The traditional wording lists the groom's name.  Alone.  Which says that the groom is a mature, self-sufficient man who is not living with his parents and who is not being financially or emotionally supported by his parents.  He comes to this wedding alone.

    The traditional wedding has the bride's parents announcing the wedding of their daughter, because traditionally a daughter maintains ties to her parents.  The saying goes:  A boy is a son until he takes a wife.  A girl is a daughter the rest of her life.

    This traditional wording does not make the bride the center of attention.  It makes the WEDDING the center of attention, because the guests are going to attend and witness this ceremony, and forevermore serve when needed as marriage mentors for this couple.  That's putting the WEDDING at the center.  That's really what SHOULD be at the center.
  • itzMSitzMS member
    2500 Comments 500 Love Its 5 Answers First Anniversary
    edited October 2012

    We had a similar situation, we paid for a good portion of our own wedding (over half), each parent gave generous sums of money, and a unique family situation to boot (my dad deceased/mom remarried, DH's parents divorced and mom not remarried, stepparents that we don't call our parents, different last names, etc). It's very true that etiquette states that it is not an honor to be on the invitation, but when each group contributes (even a little bit) it really means a lot to them to be named. I would suggest asking FMIL and she may say it's OK if she and FFIL are not named...problem solved.

    For the sake of example, ours was:

    Anna Smith
    and
    Dan Johnson

    Together with their families
    June and Mark Winters
    Sally Martin
    Sue and Michael Johnson

    Request the honour of your presence...blah blah blah

  • What about this:
    Mr. and Mrs. Tomas Kling
    and
    Mr. and Mrs. Frederick Langston
    invite you to share in the joy of the marriage uniting their children
    Ashley Marie Kling
    and
    Patrick Everett Langston
    on Saturday, the twelfth of April
    two thousand eighteen
    at eleven o'clock in the morning
    San Bay Yacht Club
    42 Burgundy Drive
    Los Angeles, California

    ~Crystal
    www.invitebling.com

  • In Response to <a href="http://forums.theknot.com/Sites/theknot/Pages/Main.aspx/wedding-boards_invites-paper_confusing-invitation-wording?plckFindPostKey=Cat:Wedding%20BoardsForum:cd062f89-8272-496a-b0ab-225e1f87acecDiscussion:8cd97905-afbe-4ec2-af39-08245f6f9b8fPost:630155bc-6de8-47d8-b653-f319e330d537">Re: Confusing invitation wording....</a>:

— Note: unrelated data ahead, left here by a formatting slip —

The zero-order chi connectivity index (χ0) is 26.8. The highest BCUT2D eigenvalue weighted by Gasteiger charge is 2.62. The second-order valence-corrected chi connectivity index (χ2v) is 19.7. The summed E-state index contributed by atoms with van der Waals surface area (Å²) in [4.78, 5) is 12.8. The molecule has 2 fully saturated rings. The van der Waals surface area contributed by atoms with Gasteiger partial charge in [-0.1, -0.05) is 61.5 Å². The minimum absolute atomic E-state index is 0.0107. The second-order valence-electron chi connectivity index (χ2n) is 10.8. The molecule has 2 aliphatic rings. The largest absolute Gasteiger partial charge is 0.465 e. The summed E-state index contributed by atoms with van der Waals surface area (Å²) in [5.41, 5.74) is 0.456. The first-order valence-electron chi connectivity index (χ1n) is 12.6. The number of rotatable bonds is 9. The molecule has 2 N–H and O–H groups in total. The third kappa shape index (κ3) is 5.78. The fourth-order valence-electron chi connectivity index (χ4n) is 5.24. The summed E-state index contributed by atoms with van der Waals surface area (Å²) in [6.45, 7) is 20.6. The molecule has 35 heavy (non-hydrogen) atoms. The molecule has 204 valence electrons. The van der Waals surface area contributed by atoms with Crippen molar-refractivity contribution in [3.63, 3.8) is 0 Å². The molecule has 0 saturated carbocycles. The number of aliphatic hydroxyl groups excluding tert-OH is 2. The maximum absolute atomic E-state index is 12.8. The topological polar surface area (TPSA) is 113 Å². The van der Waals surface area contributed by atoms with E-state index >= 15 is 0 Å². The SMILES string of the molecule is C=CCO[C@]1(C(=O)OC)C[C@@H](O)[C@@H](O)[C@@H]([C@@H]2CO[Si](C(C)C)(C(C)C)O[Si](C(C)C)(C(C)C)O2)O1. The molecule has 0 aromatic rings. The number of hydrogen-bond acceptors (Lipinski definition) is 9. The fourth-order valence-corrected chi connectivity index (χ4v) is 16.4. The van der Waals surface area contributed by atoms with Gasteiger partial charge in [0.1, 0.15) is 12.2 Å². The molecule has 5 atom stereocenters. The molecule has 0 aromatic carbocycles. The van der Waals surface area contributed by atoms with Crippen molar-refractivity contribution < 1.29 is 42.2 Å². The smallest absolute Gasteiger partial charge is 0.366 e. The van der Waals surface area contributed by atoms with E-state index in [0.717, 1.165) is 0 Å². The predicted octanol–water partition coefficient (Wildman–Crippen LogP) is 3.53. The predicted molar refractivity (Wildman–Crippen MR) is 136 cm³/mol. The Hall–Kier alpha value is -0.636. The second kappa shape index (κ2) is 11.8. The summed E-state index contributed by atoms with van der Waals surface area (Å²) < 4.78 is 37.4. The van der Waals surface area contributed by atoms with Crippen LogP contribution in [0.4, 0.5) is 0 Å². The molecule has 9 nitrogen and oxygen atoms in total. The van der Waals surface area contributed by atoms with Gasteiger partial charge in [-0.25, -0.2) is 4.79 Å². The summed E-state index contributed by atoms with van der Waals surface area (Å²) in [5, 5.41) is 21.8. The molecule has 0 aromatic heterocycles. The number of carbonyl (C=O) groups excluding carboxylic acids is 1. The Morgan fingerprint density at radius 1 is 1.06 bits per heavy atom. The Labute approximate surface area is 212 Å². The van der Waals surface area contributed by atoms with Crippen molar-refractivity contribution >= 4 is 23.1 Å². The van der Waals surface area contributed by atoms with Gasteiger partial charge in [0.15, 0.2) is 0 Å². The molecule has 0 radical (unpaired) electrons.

[QUOTE]What about this:
    Mr. and Mrs. Tomas Kling
    and
    Mr. and Mrs. Frederick Langston
    invite you to share in the joy
    of the marriage uniting their children
    Ashley Marie Kling
    and
    Patrick Everett Langston
    on Saturday, the twelfth of April
    two thousand eighteen
    at eleven o'clock in the morning
    San Bay Yacht Club
    42 Burgundy Drive Los Angeles, California[/QUOTE]

    First, if you're a vendor, you're not allowed to post here.

    Second, this is incorrect for a couple reasons:

    There should not be an "and" between the two sets of parents' names. Anyone in the invitation business should know that "and' indicates marriage.

    Also, the groom's parents are not hosting, so their names should not be above the invitational line.

    ***

    OP, I don't really understand why your FI thinks the traditional wording means all the attention is on you. Your names will both stand out when the invitation is properly formatted. Have you both gone to look at invitations in a store? When both your name and his name are set apart either in a different font, color, or size (or all three), he may see it differently.

    If you opt to do add in his parents after his name, you should do "son of Mr. and Mrs. so and so" on one line.

    Mr. and Mrs. Bride's Parents
    request the honor of your presence
    at the marriage of their daughter
    <strong>
    Bride</strong>
    to
    <strong>Groom</strong>

    son of Mr. and Mrs. Groom's parents
    Saturday, the sixth of October
    Two thousand and twelve
    at four o'clock in the afternoon

    Church Name
    City, State
    9.17.2010
    planning

    image